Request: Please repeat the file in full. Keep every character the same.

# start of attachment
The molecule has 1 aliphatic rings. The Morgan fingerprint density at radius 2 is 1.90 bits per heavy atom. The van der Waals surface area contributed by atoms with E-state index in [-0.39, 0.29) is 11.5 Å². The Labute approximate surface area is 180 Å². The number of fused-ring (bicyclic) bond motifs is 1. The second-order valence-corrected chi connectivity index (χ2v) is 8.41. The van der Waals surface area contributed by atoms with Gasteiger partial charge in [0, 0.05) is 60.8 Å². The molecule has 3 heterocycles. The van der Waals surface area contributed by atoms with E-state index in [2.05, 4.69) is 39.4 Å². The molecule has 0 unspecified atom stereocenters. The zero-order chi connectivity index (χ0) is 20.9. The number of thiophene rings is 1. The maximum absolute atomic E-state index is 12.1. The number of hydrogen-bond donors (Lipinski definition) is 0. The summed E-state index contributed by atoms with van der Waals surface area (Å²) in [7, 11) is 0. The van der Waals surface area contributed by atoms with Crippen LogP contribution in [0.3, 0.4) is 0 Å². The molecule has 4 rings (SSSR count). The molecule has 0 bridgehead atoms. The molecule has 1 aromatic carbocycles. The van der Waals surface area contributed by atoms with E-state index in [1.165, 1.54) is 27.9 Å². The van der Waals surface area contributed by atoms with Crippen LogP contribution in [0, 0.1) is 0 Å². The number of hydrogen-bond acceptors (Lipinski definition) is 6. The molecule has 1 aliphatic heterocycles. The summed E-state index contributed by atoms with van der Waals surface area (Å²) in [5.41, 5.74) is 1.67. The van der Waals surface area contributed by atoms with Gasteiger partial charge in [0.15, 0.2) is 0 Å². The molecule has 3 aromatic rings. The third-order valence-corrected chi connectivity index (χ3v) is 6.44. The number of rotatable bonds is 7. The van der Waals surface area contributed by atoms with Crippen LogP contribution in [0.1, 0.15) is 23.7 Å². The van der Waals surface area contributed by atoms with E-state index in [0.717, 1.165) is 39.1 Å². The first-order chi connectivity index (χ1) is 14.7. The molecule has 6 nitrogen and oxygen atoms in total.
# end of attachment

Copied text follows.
The molecule has 1 aliphatic rings. The Morgan fingerprint density at radius 2 is 1.90 bits per heavy atom. The van der Waals surface area contributed by atoms with E-state index in [-0.39, 0.29) is 11.5 Å². The Labute approximate surface area is 180 Å². The number of fused-ring (bicyclic) bond motifs is 1. The second-order valence-corrected chi connectivity index (χ2v) is 8.41. The van der Waals surface area contributed by atoms with Gasteiger partial charge in [0, 0.05) is 60.8 Å². The molecule has 3 heterocycles. The van der Waals surface area contributed by atoms with E-state index in [2.05, 4.69) is 39.4 Å². The molecule has 0 unspecified atom stereocenters. The zero-order chi connectivity index (χ0) is 20.9. The number of thiophene rings is 1. The maximum absolute atomic E-state index is 12.1. The number of hydrogen-bond donors (Lipinski definition) is 0. The summed E-state index contributed by atoms with van der Waals surface area (Å²) in [7, 11) is 0. The van der Waals surface area contributed by atoms with Crippen LogP contribution in [0.3, 0.4) is 0 Å². The molecule has 4 rings (SSSR count). The molecule has 0 bridgehead atoms. The molecule has 1 aromatic carbocycles. The van der Waals surface area contributed by atoms with E-state index in [1.165, 1.54) is 27.9 Å². The van der Waals surface area contributed by atoms with Crippen LogP contribution in [0, 0.1) is 0 Å². The number of hydrogen-bond acceptors (Lipinski definition) is 6. The molecule has 1 aliphatic heterocycles. The summed E-state index contributed by atoms with van der Waals surface area (Å²) in [5.41, 5.74) is 1.67. The van der Waals surface area contributed by atoms with Gasteiger partial charge in [0.15, 0.2) is 0 Å². The molecule has 3 aromatic rings. The third-order valence-corrected chi connectivity index (χ3v) is 6.44. The number of rotatable bonds is 7. The van der Waals surface area contributed by atoms with Crippen LogP contribution in [0.1, 0.15) is 23.7 Å². The van der Waals surface area contributed by atoms with E-state index in [0.717, 1.165) is 39.1 Å². The first-order chi connectivity index (χ1) is 14.7. The molecule has 6 nitrogen and oxygen atoms in total.